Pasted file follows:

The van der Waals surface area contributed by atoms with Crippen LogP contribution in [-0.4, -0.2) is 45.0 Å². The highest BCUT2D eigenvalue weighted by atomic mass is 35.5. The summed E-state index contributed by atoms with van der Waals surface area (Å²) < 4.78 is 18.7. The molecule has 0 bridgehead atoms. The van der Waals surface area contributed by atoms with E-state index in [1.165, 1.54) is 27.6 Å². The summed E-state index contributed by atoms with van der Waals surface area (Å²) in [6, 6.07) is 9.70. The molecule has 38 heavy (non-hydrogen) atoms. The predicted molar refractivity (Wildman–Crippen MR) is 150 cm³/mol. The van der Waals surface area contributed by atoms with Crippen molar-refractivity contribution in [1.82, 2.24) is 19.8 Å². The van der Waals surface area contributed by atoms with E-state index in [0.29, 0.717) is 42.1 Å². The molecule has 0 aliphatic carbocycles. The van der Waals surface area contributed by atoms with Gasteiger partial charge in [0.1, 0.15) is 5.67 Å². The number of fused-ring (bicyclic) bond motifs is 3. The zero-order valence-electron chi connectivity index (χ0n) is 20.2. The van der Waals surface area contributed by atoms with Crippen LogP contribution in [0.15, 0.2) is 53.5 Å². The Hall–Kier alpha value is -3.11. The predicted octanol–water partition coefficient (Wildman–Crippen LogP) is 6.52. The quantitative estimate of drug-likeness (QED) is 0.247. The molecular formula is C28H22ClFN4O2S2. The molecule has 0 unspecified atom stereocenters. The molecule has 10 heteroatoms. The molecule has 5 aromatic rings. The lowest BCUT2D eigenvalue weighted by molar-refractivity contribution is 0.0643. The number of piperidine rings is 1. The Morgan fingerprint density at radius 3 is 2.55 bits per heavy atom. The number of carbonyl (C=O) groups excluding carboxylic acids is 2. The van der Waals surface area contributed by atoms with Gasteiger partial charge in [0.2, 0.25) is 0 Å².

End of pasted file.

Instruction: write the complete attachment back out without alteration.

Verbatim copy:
The van der Waals surface area contributed by atoms with Crippen LogP contribution in [-0.4, -0.2) is 45.0 Å². The highest BCUT2D eigenvalue weighted by atomic mass is 35.5. The summed E-state index contributed by atoms with van der Waals surface area (Å²) < 4.78 is 18.7. The molecule has 0 bridgehead atoms. The van der Waals surface area contributed by atoms with E-state index in [1.165, 1.54) is 27.6 Å². The summed E-state index contributed by atoms with van der Waals surface area (Å²) in [6, 6.07) is 9.70. The molecule has 38 heavy (non-hydrogen) atoms. The predicted molar refractivity (Wildman–Crippen MR) is 150 cm³/mol. The van der Waals surface area contributed by atoms with Crippen molar-refractivity contribution in [1.82, 2.24) is 19.8 Å². The van der Waals surface area contributed by atoms with E-state index in [0.29, 0.717) is 42.1 Å². The molecule has 0 aliphatic carbocycles. The van der Waals surface area contributed by atoms with Gasteiger partial charge in [0.1, 0.15) is 5.67 Å². The number of fused-ring (bicyclic) bond motifs is 3. The zero-order valence-electron chi connectivity index (χ0n) is 20.2. The van der Waals surface area contributed by atoms with Crippen LogP contribution in [0.15, 0.2) is 53.5 Å². The Hall–Kier alpha value is -3.11. The predicted octanol–water partition coefficient (Wildman–Crippen LogP) is 6.52. The quantitative estimate of drug-likeness (QED) is 0.247. The molecular formula is C28H22ClFN4O2S2. The molecule has 0 unspecified atom stereocenters. The molecule has 10 heteroatoms. The molecule has 5 aromatic rings. The lowest BCUT2D eigenvalue weighted by molar-refractivity contribution is 0.0643. The number of piperidine rings is 1. The Morgan fingerprint density at radius 3 is 2.55 bits per heavy atom. The number of carbonyl (C=O) groups excluding carboxylic acids is 2. The van der Waals surface area contributed by atoms with Gasteiger partial charge in [0.2, 0.25) is 0 Å².